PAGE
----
Sunday, April 30, 2006

The ULTIMATE Doctor's Bag

I've decided to construct the ultimate doctor's bag, so as to never be short the materials necessary to perform the diagnostic physical exam. I have some of these materials but I thought I'd show the whole shopping list:
I really like my Classic II S.E. from 3M Littman Stethoscope. It's resilient but I've been able to perform decent auscultation of the abdominal, breath, and heart sounds. The decent is probably more a failing on my part then this fine instrument. Plus it makes me look "doctorly".

Pulse Oximeter
The O2 saturation has become part of standard vital signs. Pulse oximeters have become smaller and more compact, providing both the heart rate and O2 sat. The Invacare Digit Finger Pulse Oximeter is one of those available.

Blood pressure measurement requires a stethoscope and sphygmomanometer (blood pressure cuff and gauge). There are many types of sphygmomanometers available at AllHeart.

Peak Flow Meter
There is a new hand held Peak Flow Meter for Spirometry with FEV1 from MicroLife which enables both measurement of peak expiratory flow (PEF) and forced expiratory volume in 1-second (FEV1), allowing a quick bedside evaluation of pulmonary function.

Two years ago I purchased a Welch Allyn 3.5v Diagnostic Set due to the size constraints and needs of a medical student. However, in a doctor's bag the 5x magnification and ease of a PanOptic opthalmoscope might well be worth it.

Neurological Instruments
A Baseline Taylor Hammer with Tuning Fork has all the tools necessary to test fine touch, pain, vibration, and deep tendon reflexes. Auditory testing including Weber and Rhinne test requires a 512 Hz tuning fork. Two-point discrimination can be done with a Baseline Aesthesiometer. Finally a pen light would also be necessary. A Snellen eye chart would also fall in this category.

With the increasing prevalence of diabetes this makes a valuable addition to a doctor's bag. Glucometers are available at Diabetes Store.

EKG Calipers and Ruler
Make use of a drug rep, usually the ones in cardiology will have some.

CPR Mask
Cardiopumonary resuscitation can be performed more efficiently and safely with a CPR mask. Checkout The Lunatick's Fire and EMS Store.

Trauma Shears
Its amazing how handy trauma shears can be, try The Lunatick's Fire and EMS Store.

Tape Measure
I have not included disposal items such as hand sanitizer, gloves, Hemoccult cards, lubricants, etc. This British article also has some excellent suggestions, with the addition of medications.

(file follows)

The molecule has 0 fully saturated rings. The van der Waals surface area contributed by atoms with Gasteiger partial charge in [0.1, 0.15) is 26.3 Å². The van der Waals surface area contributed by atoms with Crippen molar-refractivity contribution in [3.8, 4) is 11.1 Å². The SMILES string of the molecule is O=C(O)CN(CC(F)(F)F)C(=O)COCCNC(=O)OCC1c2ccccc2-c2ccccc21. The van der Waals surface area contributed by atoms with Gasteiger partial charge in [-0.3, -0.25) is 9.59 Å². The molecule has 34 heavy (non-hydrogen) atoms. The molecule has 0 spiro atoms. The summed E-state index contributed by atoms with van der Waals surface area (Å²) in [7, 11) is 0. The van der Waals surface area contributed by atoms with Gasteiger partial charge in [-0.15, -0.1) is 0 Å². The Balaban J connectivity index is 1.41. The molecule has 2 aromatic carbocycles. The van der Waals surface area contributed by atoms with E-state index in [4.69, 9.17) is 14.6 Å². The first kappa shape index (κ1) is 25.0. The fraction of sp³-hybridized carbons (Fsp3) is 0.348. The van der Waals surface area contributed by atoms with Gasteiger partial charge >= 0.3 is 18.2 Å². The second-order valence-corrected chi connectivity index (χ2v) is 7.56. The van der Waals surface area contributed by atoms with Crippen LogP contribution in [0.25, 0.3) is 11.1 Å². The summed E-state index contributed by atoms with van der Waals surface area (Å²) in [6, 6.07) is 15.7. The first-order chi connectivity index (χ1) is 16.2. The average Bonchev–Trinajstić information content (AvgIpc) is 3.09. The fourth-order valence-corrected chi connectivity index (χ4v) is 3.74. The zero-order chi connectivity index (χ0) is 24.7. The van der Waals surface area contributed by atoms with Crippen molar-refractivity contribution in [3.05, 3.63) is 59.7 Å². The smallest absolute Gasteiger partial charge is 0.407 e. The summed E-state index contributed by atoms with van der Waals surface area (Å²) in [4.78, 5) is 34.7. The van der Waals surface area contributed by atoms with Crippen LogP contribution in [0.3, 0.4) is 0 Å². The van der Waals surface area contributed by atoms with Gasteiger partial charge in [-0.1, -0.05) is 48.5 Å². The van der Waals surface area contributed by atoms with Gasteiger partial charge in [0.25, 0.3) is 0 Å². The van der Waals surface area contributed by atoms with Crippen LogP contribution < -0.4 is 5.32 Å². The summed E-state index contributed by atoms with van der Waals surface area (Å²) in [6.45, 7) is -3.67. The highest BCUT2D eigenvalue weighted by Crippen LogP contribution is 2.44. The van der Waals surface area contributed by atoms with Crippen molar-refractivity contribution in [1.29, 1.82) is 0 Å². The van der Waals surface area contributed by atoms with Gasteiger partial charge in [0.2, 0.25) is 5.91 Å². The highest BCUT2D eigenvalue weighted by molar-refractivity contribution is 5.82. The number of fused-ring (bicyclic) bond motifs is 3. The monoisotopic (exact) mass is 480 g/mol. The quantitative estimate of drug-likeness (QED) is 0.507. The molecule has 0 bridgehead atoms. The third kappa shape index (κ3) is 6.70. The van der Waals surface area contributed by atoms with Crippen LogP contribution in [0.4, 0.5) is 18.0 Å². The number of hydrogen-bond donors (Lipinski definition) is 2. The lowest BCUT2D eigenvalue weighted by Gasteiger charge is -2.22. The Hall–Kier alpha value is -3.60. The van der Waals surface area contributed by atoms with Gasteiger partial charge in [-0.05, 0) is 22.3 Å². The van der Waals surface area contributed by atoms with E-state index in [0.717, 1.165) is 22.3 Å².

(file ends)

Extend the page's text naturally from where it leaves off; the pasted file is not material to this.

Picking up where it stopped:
Monday, April 24, 2006

Fear the Joker

Not a bad imitation of a certain Detective Comics villainThis weekend I went on a bar crawl with the nominal "theme" of pirates versus clowns. As girls and pretty boys generally pull off the sexy pirate routine (a lot) better than me, I went with the clown motif. Since I'm already menacing and creepy I decided I might as well maximize this by going as my nicknamesake, the Joker. Therefore, I appropriately arrayed myself with green hair and eyebrows, white face paint, and red lipstick. Little did I realize what a study in fears this would be.
First, on a personal level. I had to drive several miles during the daylight hours to make the bar crawl. Thus my fellow motorists had ample time to gawk and stare. Fortunately the circus was in town so maybe they thought I was a refuge from there. But as I drove it dawned on me that their attention shouldn't bother me. I wasn't hurting anyone and their judgment was entirely irrelevant. If they thought I was weird, creepy, "light in the loafers", or whatever I was doing something fun, legal, and they could all largely bite me if they didn't like it. Although as I was entering the bar I hoped wholeheartedly that other people would be dressed up, otherwise it would make for a long night, I certainly wasn't going to backdown if they weren't, but clown reinforcements were appreciated. I did spend part of the evening alone in my regalia at one bar and had to walk the length of campus town to get my wheels. Although I provoked quite a few stares I received a bunch of compliments ranging from, "great job" to "you look fantastic" to my favorite "holee...". Apparently you can't mess with a classic and a little bit of theatrical balls is appreciated.
My appearance must have been terrifying. People from a poor guy with a phobia of clowns to several shocked young ladies gave me wide berth. I made one of our party scream when I snuck into her field of view. I defeated a whole table of attractive pirate-ettes when I brandished a plastic scimitar and cackled maniacally, their weapons hit the table with a concerted polymer clatter. It was interesting to see them not only shy away but to avoid eye contact as if the ostrich defense would work. In their minds not seeing me, I would not see them and hence wouldn't do anything. What this says about people not facing their everyday or global fears is probably illuminating. Do we as a species hide or avoid that which scares us? Definitely and its self-destructive. Rather than seeing me as a silly guy with a bad paint job they saw something else which played on fears inlaid by popular culture.
It was interesting to see how much "bravery" my grease paint skin afforded me. I climbed on furniture and stole a tray from a waitress without anyone saying anything. My normally low level of self-control eroded with the safety of my disguise. I would talk to anyone just to see the reaction I could provoke, especially folks trying their desperate to appear cool as a gaunt, menacing clown invaded their libations. Although normally sociable this is extreme even for me.
I might just have to get some more make-up.